Next to the sacred stable is the sacred water house or Omizuya (御水舎) – traditionally found in most Shinto shrines – used by visitors to purify their hands and mouth prior to worship. This one features sculptures of dragons and sea waves underneath the roof:

Next to the water house is a miniature Five storied stone pagoda – maybe this is a homage to the real one that we saw earlier?

And around the corner is the sacred revolving library – Rinzou (輪蔵) – holding over 6000 volumes of Buddhist sutras on octagonal revolving shelves.

Finally, in the centre of the courtyard is a bronze Torii (唐銅鳥居).

Next, we encounter the “crown jewel” of the Toushouguu – the Youmei gate (陽明門).

There are over 500 separate sculptures in this gate, and it was also called the “All Day Long” gate (日暮らし門) or sometimes the “Sunset” gate because some visitors would spend the entire day just gazing at the gate marveling at the intricacies of the sculptures.

Incidentally, one of the pillars in the gate is (deliberately) installed upside down, because nothing is meant to be 100% perfect on Earth.

There are lion statues on the left and right of the gate.

And to me, this looks like a sculpture of Ieyasu himself (although I have not been able to confirm).

On the left and right of the Youmeimon are two towers. One is Korou – the drum tower (鼓楼) which is used in the festival.

And the other, more elaborately designed, tower is called the Shourou (鐘楼) or bell tower and is used to store the bell.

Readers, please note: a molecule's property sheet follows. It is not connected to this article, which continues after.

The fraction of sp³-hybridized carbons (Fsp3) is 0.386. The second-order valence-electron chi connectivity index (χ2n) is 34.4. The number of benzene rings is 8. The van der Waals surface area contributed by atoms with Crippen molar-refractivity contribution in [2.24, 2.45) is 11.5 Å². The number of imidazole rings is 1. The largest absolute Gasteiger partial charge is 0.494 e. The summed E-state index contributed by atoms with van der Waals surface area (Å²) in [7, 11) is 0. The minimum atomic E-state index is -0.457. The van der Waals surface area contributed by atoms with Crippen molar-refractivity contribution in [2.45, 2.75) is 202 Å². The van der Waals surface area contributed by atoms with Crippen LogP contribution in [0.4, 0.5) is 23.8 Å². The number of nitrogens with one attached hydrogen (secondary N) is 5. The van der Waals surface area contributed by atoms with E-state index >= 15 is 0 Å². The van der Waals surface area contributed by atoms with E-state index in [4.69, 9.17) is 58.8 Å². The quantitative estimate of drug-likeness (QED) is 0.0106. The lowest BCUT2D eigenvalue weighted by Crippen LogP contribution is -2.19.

Next to the Korou is the sacred shed for holding the portable shrines used in the festival – the Shinyosha (神輿舎).

Also next to the Korou are two special lanterns. The first is the roofed and revolving lantern (屋根のある回転燈籠).

And the other is the Hung lantern (釣燈籠) (the roofed copper lantern behind the stone lantern):

Next to the Shourou is a Korean bell (朝鮮鐘) – so called because it was dedicated by messengers from Korea on the occasion of the birth of Iemitsu’s son.

There’s also this interesting copper sculpture next to the Shourou that I have not been able to identify.

On the side of the Shourou is Kaguraden stage (神楽殿) – used for the Yaotome maiden dance during the festival.

There’s also the Kitouden (祈祷殿) prayer hall – we saw this man praying there.

Local sake brewers make offerings to the shrine.

There’s an inner gate called Karamon (唐門) or Chinese styled gate.

The Karamon is the gate to the main shrine or Honden (本殿) – unfortunately we were not allowed to take photographs there.